Ecology will complete Spokane County’s Shoreline Management Plan
Washington Department of Ecology
Contact Jani Gilber for additional information: 509-324-3495, email@example.com
The Department of Ecology (Ecology) has initiated a formal process to finish Spokane County’s Shoreline Master Program (SMP) to protect and enhance shorelines along the Spokane River and area lakes. This will allow Ecology to complete the work the county began four years ago, in case the county cannot finish the program itself.
Normally, Ecology limits its involvement in SMPs to providing funding and technical assistance and reviewing local programs and permit decisions. However, the county has struggled to complete the overhaul of its shoreline regulations and is more than a year late for meeting the statutory deadline.
Ecology is required by law to finish the SMP if the county does not. The county was notified in November 2007 and again in May 2008 that Ecology would initiate the regulation-setting process in July 2008 to adopt an SMP for the county. If Spokane County adopts a complete and approved updated SMP before the end of the year, the state regulation-setting process may end.
Ecology has worked in partnership with the county from the onset and plans to continue doing so while working on the final document. The Spokane County Commissioners are scheduled to deliberate on the unfinished draft SMP later this month.
Shoreline Master Programs serve to protect shoreline natural resources including the land and its vegetation, wildlife, the water itself, and aquatic life. An SMP also needs to support and promote public access to shorelines so the public has opportunities to enjoy the physical and aesthetic qualities of natural shorelines and provide for economic development.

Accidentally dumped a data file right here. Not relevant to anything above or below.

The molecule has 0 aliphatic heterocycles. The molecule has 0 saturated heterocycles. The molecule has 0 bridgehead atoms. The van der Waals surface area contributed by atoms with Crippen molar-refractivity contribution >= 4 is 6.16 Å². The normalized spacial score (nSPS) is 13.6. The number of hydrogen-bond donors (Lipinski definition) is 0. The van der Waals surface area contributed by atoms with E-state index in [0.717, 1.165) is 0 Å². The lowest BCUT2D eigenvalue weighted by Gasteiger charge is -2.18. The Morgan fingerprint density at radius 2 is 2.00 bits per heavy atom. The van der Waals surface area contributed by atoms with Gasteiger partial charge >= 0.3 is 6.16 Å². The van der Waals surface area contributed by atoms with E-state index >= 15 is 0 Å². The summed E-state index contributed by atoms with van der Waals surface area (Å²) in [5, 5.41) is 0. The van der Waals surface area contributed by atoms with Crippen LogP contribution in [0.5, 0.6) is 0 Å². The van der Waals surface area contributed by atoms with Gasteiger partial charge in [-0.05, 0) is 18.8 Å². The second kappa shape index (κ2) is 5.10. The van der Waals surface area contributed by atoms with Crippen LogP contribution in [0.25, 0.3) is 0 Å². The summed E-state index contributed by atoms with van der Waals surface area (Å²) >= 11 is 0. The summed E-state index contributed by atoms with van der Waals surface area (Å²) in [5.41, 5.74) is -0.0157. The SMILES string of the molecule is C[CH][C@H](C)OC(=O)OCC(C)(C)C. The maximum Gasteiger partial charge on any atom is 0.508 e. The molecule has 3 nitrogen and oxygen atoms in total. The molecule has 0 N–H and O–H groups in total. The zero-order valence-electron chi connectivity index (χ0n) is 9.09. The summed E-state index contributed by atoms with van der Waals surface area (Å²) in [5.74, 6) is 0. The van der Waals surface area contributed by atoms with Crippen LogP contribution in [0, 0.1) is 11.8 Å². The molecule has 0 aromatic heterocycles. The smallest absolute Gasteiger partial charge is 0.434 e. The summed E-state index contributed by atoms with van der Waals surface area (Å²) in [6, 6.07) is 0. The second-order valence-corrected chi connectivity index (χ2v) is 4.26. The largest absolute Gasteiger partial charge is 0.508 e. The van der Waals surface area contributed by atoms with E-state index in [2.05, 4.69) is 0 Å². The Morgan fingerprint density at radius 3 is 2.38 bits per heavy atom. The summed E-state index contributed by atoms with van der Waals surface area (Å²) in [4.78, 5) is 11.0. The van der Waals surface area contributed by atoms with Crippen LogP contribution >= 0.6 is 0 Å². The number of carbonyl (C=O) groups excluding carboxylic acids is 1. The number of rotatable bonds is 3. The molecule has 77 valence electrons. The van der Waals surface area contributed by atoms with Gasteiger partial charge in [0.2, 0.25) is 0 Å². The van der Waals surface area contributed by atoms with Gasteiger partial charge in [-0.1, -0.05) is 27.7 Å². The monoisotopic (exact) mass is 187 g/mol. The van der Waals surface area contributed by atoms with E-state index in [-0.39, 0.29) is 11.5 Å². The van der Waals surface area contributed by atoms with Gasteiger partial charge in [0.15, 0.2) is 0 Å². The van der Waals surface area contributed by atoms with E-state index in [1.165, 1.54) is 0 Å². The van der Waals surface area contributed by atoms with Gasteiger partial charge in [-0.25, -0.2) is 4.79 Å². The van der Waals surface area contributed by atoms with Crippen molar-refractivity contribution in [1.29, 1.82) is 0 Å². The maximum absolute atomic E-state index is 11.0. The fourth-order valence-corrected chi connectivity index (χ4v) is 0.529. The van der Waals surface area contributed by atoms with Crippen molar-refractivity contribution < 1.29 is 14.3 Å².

Under the Shoreline Management Act, cities and counties with larger bodies of water are required to develop shoreline master programs.
Spokane County voluntarily accepted state funding and began to update its Shoreline Master Program in 2004. The deadline for completing the SMP was March 2, 2006, but was extended to January 2007. As of July 1, 2008, the SMP was 20 months late. The incomplete draft also contains several points of unresolved contention. They include:
* The county’s proposal would greatly reduce the setbacks and buffers along rivers and lakes mandated by existing county regulations. The proposed regulations are inconsistent with the county’s own “critical areas ordinance,” which is a requirement of the state’s Growth Management Act.
* The county has not developed regulations for keeping development out of areas where the river might change course over time.
* Additional lakes must be added to the county’s inventory of protected shorelines, based on their size. Development regulations must also be applied to these shorelines.
* The county’s assessment of cumulative impacts, or the combined effects of several projects, is inadequate. The SMP needs to provide an analysis of what would happen if many projects are built in a shoreline area, such as the long-term effects of docks built on several different properties at the same time.
“We will continue to depend on Spokane County’s planning expertise to help us develop an SMP that meets the needs of the county and yet satisfies the requirements of the state’s Shoreline Management Act,” said Gordon White, Ecology’s program manager for shoreline management. The Shoreline Management Act was an initiative passed by voters in 1971.
Whatcom County recently celebrated the adoption of its updated county Shoreline Master Program – a landmark effort that will significantly increase protection of Puget Sound. It is the result of extensive collaboration and hard work among representatives of state agencies, builders, farmers, tribes, local governments, and environmental groups.
“Whatcom County’s SMP provides buffers to protect water quality and shorelines from being degraded by buildings and activities too close to the water,” White said. “It also requires some restoration work and protects fish and wildlife habitat and more. To accomplish all that is a great success, and I believe we can still accomplish that in Spokane County.”